The first two lines don’t have to be the same as the verses above.

Submissions are open until October 7th. Together, Jena and the WAVE board will be deciding on the final draft and announce a decision Friday, October 14th. Winners will get co-authorship credit and the opportunity to participate in recording if desired. Submissions will be accepted at likeuntoeve (at) gmail (dot) com.

Call to Action: Participate in the first WAVE Blog Carnival

Last month, Aaron B at By Common Consent wrote about his experience becoming a Mormon Feminist. He then posed the question to readers: When did you become a Mormon Feminist?

Its a perfect question for our January Call to Action: A Blog Carnival across the bloggernacle where you and other feminists in the church describe what experiences lead you to embrace (or even reject) the label of Mormon feminist.

Here’s how the Blog Carnival works:

  1. Tweet or share this call to action and invite others to participate with you.
  2. Write a post on your personal blog or on facebook. In your post link to this Call to Action and tell your readers that you are participating in the WAVE When Did You Become a Mormon Feminist Blog Carnival.
  3. Link your post to our facebook page and/or share on facebook and Twitter.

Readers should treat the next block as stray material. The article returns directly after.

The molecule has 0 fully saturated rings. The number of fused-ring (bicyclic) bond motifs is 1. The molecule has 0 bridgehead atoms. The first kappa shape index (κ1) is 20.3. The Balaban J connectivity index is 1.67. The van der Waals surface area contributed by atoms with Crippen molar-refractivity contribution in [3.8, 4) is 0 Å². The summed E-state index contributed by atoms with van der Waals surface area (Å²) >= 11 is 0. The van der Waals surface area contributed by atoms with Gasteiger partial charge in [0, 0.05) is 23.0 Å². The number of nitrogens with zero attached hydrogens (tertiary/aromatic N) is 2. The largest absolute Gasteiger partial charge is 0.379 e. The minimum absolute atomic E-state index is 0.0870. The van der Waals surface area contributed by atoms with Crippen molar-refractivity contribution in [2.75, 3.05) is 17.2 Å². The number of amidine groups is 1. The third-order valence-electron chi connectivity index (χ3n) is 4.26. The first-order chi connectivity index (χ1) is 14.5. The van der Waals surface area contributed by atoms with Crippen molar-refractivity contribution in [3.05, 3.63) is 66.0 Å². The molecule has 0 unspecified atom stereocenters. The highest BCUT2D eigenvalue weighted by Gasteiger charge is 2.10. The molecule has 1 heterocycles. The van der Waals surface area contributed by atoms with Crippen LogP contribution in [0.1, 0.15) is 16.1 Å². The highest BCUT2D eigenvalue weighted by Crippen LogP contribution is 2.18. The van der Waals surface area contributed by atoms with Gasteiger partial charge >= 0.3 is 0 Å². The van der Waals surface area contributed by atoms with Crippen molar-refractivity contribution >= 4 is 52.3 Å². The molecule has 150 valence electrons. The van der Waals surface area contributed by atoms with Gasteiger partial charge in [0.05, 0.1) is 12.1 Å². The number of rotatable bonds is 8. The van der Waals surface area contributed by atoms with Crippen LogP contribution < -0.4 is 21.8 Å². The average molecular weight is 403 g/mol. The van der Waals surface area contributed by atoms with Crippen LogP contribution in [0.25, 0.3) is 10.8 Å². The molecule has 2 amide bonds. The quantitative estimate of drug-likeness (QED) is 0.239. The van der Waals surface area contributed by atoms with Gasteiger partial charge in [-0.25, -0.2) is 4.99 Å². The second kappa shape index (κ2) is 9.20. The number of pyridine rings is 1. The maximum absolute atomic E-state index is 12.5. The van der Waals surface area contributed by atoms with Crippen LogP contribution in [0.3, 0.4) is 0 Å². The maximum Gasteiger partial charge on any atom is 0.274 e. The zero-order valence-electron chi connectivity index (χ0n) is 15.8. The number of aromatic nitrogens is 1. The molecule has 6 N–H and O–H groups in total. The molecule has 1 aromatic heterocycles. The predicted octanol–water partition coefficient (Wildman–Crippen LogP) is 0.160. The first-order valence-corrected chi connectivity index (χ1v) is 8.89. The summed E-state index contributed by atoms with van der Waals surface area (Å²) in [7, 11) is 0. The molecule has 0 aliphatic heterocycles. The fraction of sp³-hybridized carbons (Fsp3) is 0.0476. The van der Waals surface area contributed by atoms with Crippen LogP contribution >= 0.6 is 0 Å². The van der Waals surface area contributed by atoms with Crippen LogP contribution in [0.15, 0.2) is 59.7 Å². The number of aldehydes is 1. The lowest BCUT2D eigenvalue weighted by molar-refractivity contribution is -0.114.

4. Comment below and share the link to your post.
  5. Please indicate if we have your permission to cross-post your entry as a HOPE Blog submission.

At the end of the month, we will link to the  posts that have been shared with us, as well as cross-post them to our HOPE blog throughout the year.

Other ways you can be involved in by placing the WAVE button on your blog showing your support and sympathies towards feminism and women’s issue in the church.

WAVE is the action arm of the bloggernacle when it comes to feminist issues. In order for our efforts to have effect, we rely on the support and cooperation of many who share our sympathies and values. Before we move on to calls to action with more far reaching effects, we need to know the interests and stories of those supporting us. Through your voice on the bloggernacle via your personal blog, guest posts to the HOPE blog and other sites, you are informing us where your interests and passions lay. As Ask a Feminist recently wrote: you create the goals for which actions we will take. Through answering the question, “When did you become a Mormon feminist?” we will begin to get an idea of what goals are meaningful to you. If you need some extra encouragement to join us, please read Winterbuzz’s recent post at Feminist Mormon Housewives: “Being a Brave Feminist.”